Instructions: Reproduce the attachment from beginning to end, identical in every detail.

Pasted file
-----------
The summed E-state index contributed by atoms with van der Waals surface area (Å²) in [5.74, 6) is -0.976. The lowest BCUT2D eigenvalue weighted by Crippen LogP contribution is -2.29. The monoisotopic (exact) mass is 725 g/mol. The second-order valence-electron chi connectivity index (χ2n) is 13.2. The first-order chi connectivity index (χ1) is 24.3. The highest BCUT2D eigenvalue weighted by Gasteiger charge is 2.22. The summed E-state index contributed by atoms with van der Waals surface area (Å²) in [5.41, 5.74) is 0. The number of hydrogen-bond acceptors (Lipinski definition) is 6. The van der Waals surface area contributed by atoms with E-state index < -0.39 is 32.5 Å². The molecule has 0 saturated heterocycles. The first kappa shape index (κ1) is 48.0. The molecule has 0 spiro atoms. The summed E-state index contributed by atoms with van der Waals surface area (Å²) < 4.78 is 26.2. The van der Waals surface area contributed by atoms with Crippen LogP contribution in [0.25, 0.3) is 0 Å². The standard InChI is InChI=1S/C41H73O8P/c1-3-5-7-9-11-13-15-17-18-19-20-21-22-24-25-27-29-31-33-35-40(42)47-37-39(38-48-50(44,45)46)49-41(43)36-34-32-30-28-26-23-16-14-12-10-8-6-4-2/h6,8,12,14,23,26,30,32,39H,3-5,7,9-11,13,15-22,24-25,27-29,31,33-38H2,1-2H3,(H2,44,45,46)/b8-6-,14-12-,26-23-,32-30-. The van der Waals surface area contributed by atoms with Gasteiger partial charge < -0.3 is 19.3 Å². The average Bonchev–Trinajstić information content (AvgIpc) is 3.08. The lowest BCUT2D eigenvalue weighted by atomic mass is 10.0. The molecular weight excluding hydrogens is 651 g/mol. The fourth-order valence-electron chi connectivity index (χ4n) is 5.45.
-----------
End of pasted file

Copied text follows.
The summed E-state index contributed by atoms with van der Waals surface area (Å²) in [5.74, 6) is -0.976. The lowest BCUT2D eigenvalue weighted by Crippen LogP contribution is -2.29. The monoisotopic (exact) mass is 725 g/mol. The second-order valence-electron chi connectivity index (χ2n) is 13.2. The first-order chi connectivity index (χ1) is 24.3. The highest BCUT2D eigenvalue weighted by Gasteiger charge is 2.22. The summed E-state index contributed by atoms with van der Waals surface area (Å²) in [5.41, 5.74) is 0. The number of hydrogen-bond acceptors (Lipinski definition) is 6. The van der Waals surface area contributed by atoms with E-state index < -0.39 is 32.5 Å². The molecule has 0 saturated heterocycles. The first kappa shape index (κ1) is 48.0. The molecule has 0 spiro atoms. The summed E-state index contributed by atoms with van der Waals surface area (Å²) < 4.78 is 26.2. The van der Waals surface area contributed by atoms with Crippen LogP contribution in [0.25, 0.3) is 0 Å². The standard InChI is InChI=1S/C41H73O8P/c1-3-5-7-9-11-13-15-17-18-19-20-21-22-24-25-27-29-31-33-35-40(42)47-37-39(38-48-50(44,45)46)49-41(43)36-34-32-30-28-26-23-16-14-12-10-8-6-4-2/h6,8,12,14,23,26,30,32,39H,3-5,7,9-11,13,15-22,24-25,27-29,31,33-38H2,1-2H3,(H2,44,45,46)/b8-6-,14-12-,26-23-,32-30-. The van der Waals surface area contributed by atoms with Gasteiger partial charge < -0.3 is 19.3 Å². The average Bonchev–Trinajstić information content (AvgIpc) is 3.08. The lowest BCUT2D eigenvalue weighted by atomic mass is 10.0. The molecular weight excluding hydrogens is 651 g/mol. The fourth-order valence-electron chi connectivity index (χ4n) is 5.45.